The distinction between a good movie and a good film is quite different. Although all are (obviously) subjective opinions, some films are just simply better, for lack of another expression. The way I judge if a movie is good, is if I walk out of the theater, my living room, or let’s face it, get out of bed, and my gut reaction is that it was good. I have a huge belief in first impressions, so I rarely change my opinion on a movie upon a second viewing. A good film is about so much more than whether it was good or not, it’s about the message it sent, how the actors performed, how it was cast, if there was a great twist. All of these questions and hundreds more are taken into consideration in my judgment of a movie. No two movies are great for the same reason; on top of having all the important, more obvious qualities, like good editing and acting, there is something new that it brings to the table. The reason sequels often perform so poorly is their heavy reliance on what made the first one great, while failing to create something ‘new.’ A successful sequel will bring back the charm and familiarity of the first one, while appropriately distancing itself in a new direction.

As I close this post, I realize how aptly named my blog is. A few thoughts to leave you with…. a TL: DR if you will… Don’t be embarrassed about that movie you love that everyone hates, good films can be boring, and good movies can suck.p

Car Crashes, Witches, and A Sleepless Night

The following is a true story, an event in my life that shook me to my core. It made me question my trust in humanity, my view on the homeless population, and ultimately, my own sanity.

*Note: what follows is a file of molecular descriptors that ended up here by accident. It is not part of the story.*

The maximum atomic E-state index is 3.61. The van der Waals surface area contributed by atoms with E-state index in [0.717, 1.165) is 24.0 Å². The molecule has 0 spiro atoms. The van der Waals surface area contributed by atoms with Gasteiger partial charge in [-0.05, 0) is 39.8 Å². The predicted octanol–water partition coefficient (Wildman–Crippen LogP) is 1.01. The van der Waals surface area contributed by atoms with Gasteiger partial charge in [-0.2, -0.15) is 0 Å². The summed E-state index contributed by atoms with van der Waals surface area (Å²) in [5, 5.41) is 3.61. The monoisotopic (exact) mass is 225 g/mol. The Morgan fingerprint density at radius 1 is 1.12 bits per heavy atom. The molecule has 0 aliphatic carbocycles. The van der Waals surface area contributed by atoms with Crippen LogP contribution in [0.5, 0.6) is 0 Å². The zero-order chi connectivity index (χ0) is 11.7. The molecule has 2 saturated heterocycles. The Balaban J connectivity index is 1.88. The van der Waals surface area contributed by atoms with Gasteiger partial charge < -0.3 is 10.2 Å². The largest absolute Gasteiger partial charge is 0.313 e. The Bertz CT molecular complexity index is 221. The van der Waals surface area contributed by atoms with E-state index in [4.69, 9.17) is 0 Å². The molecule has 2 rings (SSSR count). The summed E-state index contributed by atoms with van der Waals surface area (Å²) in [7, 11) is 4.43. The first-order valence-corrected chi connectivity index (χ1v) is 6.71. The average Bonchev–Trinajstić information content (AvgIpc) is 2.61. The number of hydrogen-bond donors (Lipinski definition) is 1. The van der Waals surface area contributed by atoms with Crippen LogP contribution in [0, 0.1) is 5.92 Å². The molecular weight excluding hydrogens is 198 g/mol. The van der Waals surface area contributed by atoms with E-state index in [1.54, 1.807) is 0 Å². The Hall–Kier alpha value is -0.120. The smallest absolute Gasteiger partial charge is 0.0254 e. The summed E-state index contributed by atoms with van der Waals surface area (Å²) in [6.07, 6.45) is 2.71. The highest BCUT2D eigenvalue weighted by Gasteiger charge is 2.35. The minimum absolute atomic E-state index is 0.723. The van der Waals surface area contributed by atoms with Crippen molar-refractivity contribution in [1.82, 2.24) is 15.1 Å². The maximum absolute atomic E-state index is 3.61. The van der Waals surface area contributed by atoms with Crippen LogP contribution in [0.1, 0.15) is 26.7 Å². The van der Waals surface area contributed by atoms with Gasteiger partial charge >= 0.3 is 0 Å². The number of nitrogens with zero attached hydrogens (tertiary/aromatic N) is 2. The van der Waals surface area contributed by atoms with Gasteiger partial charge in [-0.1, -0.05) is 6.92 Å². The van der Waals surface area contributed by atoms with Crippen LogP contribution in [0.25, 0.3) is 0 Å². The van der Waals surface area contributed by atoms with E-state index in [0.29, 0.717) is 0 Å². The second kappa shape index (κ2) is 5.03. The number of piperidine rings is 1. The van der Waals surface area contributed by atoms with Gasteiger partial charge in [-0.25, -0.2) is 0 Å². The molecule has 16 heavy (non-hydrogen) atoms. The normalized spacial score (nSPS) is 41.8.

“Let me paint you a picture ith my imagination brush.“(Shameless Obscure Scrubs Quote) Last year I lived in Washington, D.C., there are many lovely places to live, boasting beautiful views of the luscious parks and historic monuments. I lived on Washington circle, in the Northwest quadrant of the city. A large bronze statue dominated the circle: George Washington, the father of our country, astride a noble steed.

A cursory Google search performed after moving in revealed that the circle was a strategic military location for Union troops during the Civil War. (Proving that one can learn something every day.) Now, although my building offered a decent view of the city, my vantage point was a little different: my roommates and I lovingly referred to it as a ‘basement apartment,’ while other thoughts like “dump,” or “how is this legally a living space” often came to mind. Still, our living circumstances were better than the many homeless people populating the district. During the warm weather, a few even migrated to the circle.